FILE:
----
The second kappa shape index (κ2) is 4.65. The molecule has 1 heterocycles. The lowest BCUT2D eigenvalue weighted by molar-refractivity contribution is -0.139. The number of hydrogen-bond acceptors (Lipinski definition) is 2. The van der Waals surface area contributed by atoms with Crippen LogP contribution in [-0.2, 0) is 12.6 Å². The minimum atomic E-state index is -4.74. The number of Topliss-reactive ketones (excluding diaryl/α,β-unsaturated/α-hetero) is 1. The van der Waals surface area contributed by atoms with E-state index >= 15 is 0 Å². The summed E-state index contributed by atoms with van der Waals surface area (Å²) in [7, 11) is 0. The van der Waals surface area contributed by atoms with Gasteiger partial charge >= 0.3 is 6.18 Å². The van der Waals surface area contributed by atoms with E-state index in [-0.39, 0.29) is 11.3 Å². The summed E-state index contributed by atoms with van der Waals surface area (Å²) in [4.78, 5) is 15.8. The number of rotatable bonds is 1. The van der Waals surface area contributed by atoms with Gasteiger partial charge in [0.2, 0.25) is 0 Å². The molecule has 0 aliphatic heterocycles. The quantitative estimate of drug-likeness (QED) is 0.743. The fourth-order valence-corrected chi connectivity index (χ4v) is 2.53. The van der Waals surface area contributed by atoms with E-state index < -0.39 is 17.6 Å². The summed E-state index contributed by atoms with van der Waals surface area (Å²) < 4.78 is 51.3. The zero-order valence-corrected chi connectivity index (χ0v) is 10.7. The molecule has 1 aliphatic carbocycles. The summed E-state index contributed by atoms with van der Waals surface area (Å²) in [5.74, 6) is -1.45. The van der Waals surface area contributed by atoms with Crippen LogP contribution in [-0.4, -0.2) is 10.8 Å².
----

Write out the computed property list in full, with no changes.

The second kappa shape index (κ2) is 4.65. The molecule has 1 heterocycles. The lowest BCUT2D eigenvalue weighted by molar-refractivity contribution is -0.139. The number of hydrogen-bond acceptors (Lipinski definition) is 2. The van der Waals surface area contributed by atoms with Crippen LogP contribution in [-0.2, 0) is 12.6 Å². The minimum atomic E-state index is -4.74. The number of Topliss-reactive ketones (excluding diaryl/α,β-unsaturated/α-hetero) is 1. The van der Waals surface area contributed by atoms with E-state index >= 15 is 0 Å². The summed E-state index contributed by atoms with van der Waals surface area (Å²) in [7, 11) is 0. The van der Waals surface area contributed by atoms with Gasteiger partial charge >= 0.3 is 6.18 Å². The van der Waals surface area contributed by atoms with E-state index in [-0.39, 0.29) is 11.3 Å². The summed E-state index contributed by atoms with van der Waals surface area (Å²) in [4.78, 5) is 15.8. The number of rotatable bonds is 1. The van der Waals surface area contributed by atoms with Gasteiger partial charge in [0.2, 0.25) is 0 Å². The molecule has 0 aliphatic heterocycles. The quantitative estimate of drug-likeness (QED) is 0.743. The fourth-order valence-corrected chi connectivity index (χ4v) is 2.53. The van der Waals surface area contributed by atoms with E-state index < -0.39 is 17.6 Å². The summed E-state index contributed by atoms with van der Waals surface area (Å²) < 4.78 is 51.3. The zero-order valence-corrected chi connectivity index (χ0v) is 10.7. The molecule has 1 aliphatic carbocycles. The summed E-state index contributed by atoms with van der Waals surface area (Å²) in [5.74, 6) is -1.45. The van der Waals surface area contributed by atoms with Crippen LogP contribution in [-0.4, -0.2) is 10.8 Å².